Select Subcommittee on the Weaponization of the Federal Government is going Expose the Lawlessness of the Deep State and it will be Devastating!
By Johnathan Turley, The Hill.com, February 4, 2023
This coming week a new House select subcommittee will hold its first hearing on the FBI and the possible “weaponization” of government agencies. A variety of such controversies have contributed to plunging public trust in government and the FBI in particular.
The role of the FBI in prior scandals will remain a point of heated debate in Congress. However, members of both parties should be able to agree on the need to investigate one of the most serious allegations: Censorship by surrogate.
Many of the allegations of FBI bias are worthy of investigation. Some of those allegations are problems of personnel who can be removed. But a far more menacing problem has emerged in recent months with the release of information from Twitter.
The “Twitter files” revealed an FBI operation to monitor and censor social media content — an effort so overwhelming and intrusive that Twitter staff at one point complained internally that “they are probing & pushing everywhere.” The reports have indicated that dozens of FBI employees worked on the identification and removal of material on a wide range of subjects and that Twitter largely carried out their requests.
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Nor was it just the FBI, apparently. Emails reveal FBI figures like a San Francisco assistant special agent in charge asking Twitter executives to “invite an OGA” (or “Other Government Organization”) to an upcoming meeting. A week later, Stacia Cardille, a senior Twitter legal executive, indicated the OGA was the CIA, an agency under strict limits regarding domestic activities.
Twitter’s own ranks included dozens of ex-FBI agents and executives, including James Baker, who featured greatly in prior FBI instances of alleged bias.
The Twitter files also show various FBI offices monitoring social media and flagging “misleading” information on various subjects.
The dozens of disclosed emails are only a fraction of Twitter’s files and do not include still-undisclosed but apparent government coordination with Facebook and other social media companies. Much of that work apparently was done through the multi-agency Foreign Influence Task Force (FITF), which operated secretly it seems to censor citizens.
Ironically, during the outcry over establishing a Disinformation Governance Board at the Department of Homeland Security, Biden administration officials had to have known they already were employing an extensive censorship system. When the administration finally relented and disbanded the disinformation board, that censorship work appears to have continued unimpeded through the FITF and agency censors.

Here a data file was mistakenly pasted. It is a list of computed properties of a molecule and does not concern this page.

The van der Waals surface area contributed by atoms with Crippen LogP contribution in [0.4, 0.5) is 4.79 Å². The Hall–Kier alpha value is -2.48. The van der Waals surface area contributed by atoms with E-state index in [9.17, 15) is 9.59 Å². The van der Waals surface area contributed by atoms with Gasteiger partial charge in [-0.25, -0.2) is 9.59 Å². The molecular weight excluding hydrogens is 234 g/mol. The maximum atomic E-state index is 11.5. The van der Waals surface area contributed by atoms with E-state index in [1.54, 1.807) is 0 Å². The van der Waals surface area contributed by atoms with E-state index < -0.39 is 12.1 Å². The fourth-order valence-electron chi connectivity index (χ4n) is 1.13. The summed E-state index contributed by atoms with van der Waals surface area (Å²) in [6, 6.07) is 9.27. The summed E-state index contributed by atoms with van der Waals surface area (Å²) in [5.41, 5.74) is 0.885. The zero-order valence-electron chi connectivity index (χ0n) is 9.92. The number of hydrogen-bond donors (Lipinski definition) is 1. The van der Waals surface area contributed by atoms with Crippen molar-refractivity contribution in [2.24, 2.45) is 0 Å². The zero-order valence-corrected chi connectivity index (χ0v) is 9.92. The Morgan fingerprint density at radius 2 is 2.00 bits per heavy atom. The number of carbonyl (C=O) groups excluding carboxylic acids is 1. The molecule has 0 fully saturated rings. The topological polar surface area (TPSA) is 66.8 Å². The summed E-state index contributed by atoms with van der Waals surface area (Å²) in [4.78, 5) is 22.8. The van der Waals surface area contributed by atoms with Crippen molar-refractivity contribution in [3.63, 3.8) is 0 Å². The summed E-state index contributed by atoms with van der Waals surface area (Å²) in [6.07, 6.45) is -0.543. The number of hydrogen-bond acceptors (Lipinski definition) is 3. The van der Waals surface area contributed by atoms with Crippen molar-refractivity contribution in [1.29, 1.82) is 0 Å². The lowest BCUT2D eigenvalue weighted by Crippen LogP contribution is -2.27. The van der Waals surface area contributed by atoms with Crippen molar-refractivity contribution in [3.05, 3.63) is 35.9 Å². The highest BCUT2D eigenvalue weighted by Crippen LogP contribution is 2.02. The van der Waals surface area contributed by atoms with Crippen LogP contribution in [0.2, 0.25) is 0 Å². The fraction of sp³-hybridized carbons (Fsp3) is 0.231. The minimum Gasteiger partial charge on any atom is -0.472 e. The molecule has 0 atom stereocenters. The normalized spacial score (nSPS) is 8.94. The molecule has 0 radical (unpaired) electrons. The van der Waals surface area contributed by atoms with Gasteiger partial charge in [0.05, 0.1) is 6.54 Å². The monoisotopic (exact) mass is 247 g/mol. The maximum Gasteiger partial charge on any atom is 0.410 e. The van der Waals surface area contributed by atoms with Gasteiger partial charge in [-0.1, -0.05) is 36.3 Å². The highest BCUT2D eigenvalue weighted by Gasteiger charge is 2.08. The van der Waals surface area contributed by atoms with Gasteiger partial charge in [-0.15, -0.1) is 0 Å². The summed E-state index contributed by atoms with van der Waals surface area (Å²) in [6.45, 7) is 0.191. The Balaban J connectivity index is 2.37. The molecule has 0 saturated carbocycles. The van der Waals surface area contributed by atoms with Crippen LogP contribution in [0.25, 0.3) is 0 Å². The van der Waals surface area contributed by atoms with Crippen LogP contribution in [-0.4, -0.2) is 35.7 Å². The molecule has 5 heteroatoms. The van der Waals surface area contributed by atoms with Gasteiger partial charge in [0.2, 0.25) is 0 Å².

According to reports, one email in August 2022 sent “long lists of newspapers, tweets or YouTube videos” deemed to be voicing “anti-Ukraine narratives.” Even satirical and comedy sites reportedly were pegged by the social media police.
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What is most striking is that the FBI was not responding to false claims about its operations. Instead, these censorship demands were the result of policing “misinformation” and “disinformation” on subjects ranging from political corruption to elections.
Some apologists continue to defend this process, saying the FBI was only objecting to disinformation the way that citizens did on Twitter. That is not true; the government reportedly used back channels and regular meetings to flag unacceptable statements. Indeed, even if it were true, many things are more dangerous when done by government. When your neighbor attacks your opinion, it is just the crank next door. But when it is your government on the attack, it is far more threatening and stigmatizing.
Even if this operation did not cross the constitutional line, there are ample reasons why a democracy does not want the government in the business of targeting those whom it views as misleading or misinforming the public. While the FBI has every reason to pursue criminal fraud, this operation appears to have targeted speech it deemed harmful to political or social discourse.
For years, many politicians and pundits have dismissed free-speech concerns by noting that the First Amendment only applies to the government. So long as corporations do the censoring, they contend, it is not a free-speech problem.
This obviously is wrong on several fronts.
The First Amendment is not the exclusive measure of free speech. Corporate censorship of political commentaries or news stories are denials of free speech that harm our democratic system.
Second, this is a First Amendment violation. The Twitter files have substantiated long-standing concerns over “censorship by surrogate” or proxy. As with other amendments like the Fourth Amendment, which protects against unreasonable searches or seizures, the government cannot use private agents to do indirectly what it cannot do directly. Just as a police officer cannot direct a security guard to break into an apartment and conduct a search, the FBI cannot use Twitter to censor Americans.
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Jonathan Turley is the Shapiro Professor of Public Interest Law at The George Washington University. Follow him on Twitter @JonathanTurley.